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Wednesday, February 17, 2016

Collect The Best with Carnegie Dinosaur Models

At age 6 or age 60, those with a serious passion for dinosaurs turn to Carnegie dinosaur models. 

The collection began in 1989 with the introduction of 17 dinosaur figurines from Safari Ltd., a Florida-based company. The company's owners worked with paleontologists from the Carnegie Museum of Natural History to make sure details on the models were technically correct. Since then, the company has added new or updated figurines to the line each year. Production of the collection ended in 2015.

The Carnegie Museum of Natural History houses the world's largest collection of Jurassic dinosaurs, including the world's first specimen of Tyrannosaurus rex and an extremely rare juvenile Apatosaurus. The museum also boasts the third largest collection of mounted and displayed dinosaurs in the United States.

At first, the Carnegie models were cast in gray and covered with a base color of paint. Addition details were painted on by hand, but this resulted in a buildup of paint which obscured some of the sculptural details. Beginning in 1996, the dinosaur models were cast in the base color of the finished figurine. Details were hand-painted directly onto the model, allowing all the sculptural details to show through. Because the models are hand-painted, no two of the same figure are the same.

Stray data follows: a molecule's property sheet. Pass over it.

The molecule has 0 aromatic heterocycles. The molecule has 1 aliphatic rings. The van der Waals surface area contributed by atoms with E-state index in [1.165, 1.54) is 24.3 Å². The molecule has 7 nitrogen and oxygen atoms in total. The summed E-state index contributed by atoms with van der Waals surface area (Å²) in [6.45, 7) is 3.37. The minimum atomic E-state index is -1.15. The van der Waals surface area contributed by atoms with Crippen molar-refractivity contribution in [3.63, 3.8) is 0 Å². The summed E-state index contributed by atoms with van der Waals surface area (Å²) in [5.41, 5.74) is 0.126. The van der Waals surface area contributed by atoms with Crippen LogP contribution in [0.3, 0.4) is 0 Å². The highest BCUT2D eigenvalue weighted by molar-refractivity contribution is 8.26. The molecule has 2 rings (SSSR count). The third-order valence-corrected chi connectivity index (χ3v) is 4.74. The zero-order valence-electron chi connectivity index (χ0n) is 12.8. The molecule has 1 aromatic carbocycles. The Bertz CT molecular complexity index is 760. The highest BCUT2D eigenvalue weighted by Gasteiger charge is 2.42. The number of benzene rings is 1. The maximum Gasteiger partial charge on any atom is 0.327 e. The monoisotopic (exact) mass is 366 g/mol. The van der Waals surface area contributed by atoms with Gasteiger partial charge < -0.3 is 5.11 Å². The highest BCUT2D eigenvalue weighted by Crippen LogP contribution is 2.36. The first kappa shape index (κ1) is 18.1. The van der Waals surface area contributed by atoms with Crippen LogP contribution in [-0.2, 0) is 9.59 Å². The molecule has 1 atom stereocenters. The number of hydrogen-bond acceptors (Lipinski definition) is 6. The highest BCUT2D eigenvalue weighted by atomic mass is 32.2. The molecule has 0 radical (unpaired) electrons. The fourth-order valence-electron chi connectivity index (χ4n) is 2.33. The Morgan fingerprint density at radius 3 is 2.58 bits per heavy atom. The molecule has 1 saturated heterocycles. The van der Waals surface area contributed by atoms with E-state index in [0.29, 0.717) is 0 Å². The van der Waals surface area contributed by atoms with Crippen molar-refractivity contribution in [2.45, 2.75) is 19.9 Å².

On most of the Carnegie dinosaur models, one inch is equivalent to 40 inches of the actual creature, or a 1:40 ratio. Smaller creatures may be built on a 1:10 ratio, and ratios of 1:25, 1:30, and 1:50 have also been used. The models range in size from three inches for the Dimetrodon to 24 inches for the original Diplodocus.

Over the years, several original models have been retired, and color schemes for some of the dinosaurs have been updated to reflect newer findings.


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